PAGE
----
• I hope that such survival means other species will also make it through this epoch.  We pave our cities and fill suburbs with strange exotica and carry invasive disruptions floral and animal throughout the world.  Farmlands have become vast barren chemical monocultures.  Wildlands and parks set aside are isolated and often on land that nobody wants for anything else, lacking the niches necessary to support any variety.  Yet skunk cabbage is still doing well, a harbinger of spring, and a few other plants and animals seem to be creeping back into our worlds.  I don’t give this hope much percentage of success, mind you, but it is at least possible.


Huntington Harbor 11743
  • April arrives looking pretty much as March did.  The evergreens are bright and cheerful, but the only other real sight of green is this verdant scum on the pond at Coindre Hall.  Most years it hasn’t shown up until much later, perhaps the underground water supply is warmer than usual.  It does provide an interesting aesthetic harmony with the browns of the reeds and weeds.  Nature always surprising and always correct in its artistic judgement.
  • Scum is life as much as we are.  An awful lot of our genes are shared, and we require almost exactly the same environmental conditions.  Most of us have grown taught that we must be all that we can be, do all that we can do, that only being excellent counts.  I wonder, sometimes, if being scum doesn’t count too.  Not that I want to be scum, nor encourage you to strive for i
    t, but I believe a human life without fantastic recognized achievements is just as meaningful in experience and being as that of any of those exalted by historians and publicists.  We are each one of nature’s masterpieces.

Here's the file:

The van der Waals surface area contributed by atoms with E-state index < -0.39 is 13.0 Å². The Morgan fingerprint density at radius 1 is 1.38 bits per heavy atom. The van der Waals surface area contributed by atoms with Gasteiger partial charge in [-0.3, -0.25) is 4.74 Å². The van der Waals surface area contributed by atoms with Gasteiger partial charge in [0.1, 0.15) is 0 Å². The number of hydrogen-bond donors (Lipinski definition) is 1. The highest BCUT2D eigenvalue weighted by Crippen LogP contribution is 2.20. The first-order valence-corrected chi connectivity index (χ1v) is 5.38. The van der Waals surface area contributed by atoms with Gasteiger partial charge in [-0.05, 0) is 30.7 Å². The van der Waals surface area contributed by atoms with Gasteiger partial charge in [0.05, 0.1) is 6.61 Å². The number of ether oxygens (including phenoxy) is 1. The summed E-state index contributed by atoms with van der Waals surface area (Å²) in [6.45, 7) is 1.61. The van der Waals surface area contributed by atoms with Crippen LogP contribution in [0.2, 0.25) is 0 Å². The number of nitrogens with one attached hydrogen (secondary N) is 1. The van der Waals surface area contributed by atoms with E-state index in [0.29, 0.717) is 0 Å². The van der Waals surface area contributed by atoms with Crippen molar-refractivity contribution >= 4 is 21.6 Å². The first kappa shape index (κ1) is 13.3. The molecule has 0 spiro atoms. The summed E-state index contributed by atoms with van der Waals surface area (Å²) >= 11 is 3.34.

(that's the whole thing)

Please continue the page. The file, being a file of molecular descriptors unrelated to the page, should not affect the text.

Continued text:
• As the snow melts away, revealing sprouting weeds and greening shoots with a flower here or there, other objects emerge.  Some trash was here before the winter snows, but a lot of it gets layered on between snowfalls, and remains hidden for months.  Some artists might find in all this some kind of aesthetic vision.
  • Not me, however.  Garbage is garbage.  I admit that I have been pleasantly surprised this year that the actual amount is a lot less than I expected.  I suppose the deep cold and constant precipitation made everyone keep their car windows shut tightly, so less opportunity to litter.  Probably less pedestrians as well, certainly nobody on bicycles.  All will now revert to form, and it will be a race between new growth and new human detritus.


  • First flowers, first honors.  This clump by the harbor always seems to manage to push up yellow buds before other crocuses in more favored locations.  Old leaves and remnants of last year’s flowers lie all around, soon to be cleaned up by the caretaker in a fit of spring fever.  Certainly a cheery sight, on a cold day with overnight snow yet again.
  • Crocuses are imported, but pretty well adapted and naturalized.  Since studying evolution, I never saw nature again as I did when I was a young child.  Even opening early is a ploy in survival and competition, gentle though it may seem.  Survival is not all red tooth and claw, sometimes it is being first, or even waiting until last, or a faint color difference, or basic luck in where you happen to be.  Not unlike our lives.

Leave a Reply

Fill in your details below or click an icon to log in:

WordPress.com Logo

You are commenting using your WordPress.com account. Log Out /  Change )

Facebook photo

You are commenting using your Facebook account. Log Out /  Change )

Connecting to %s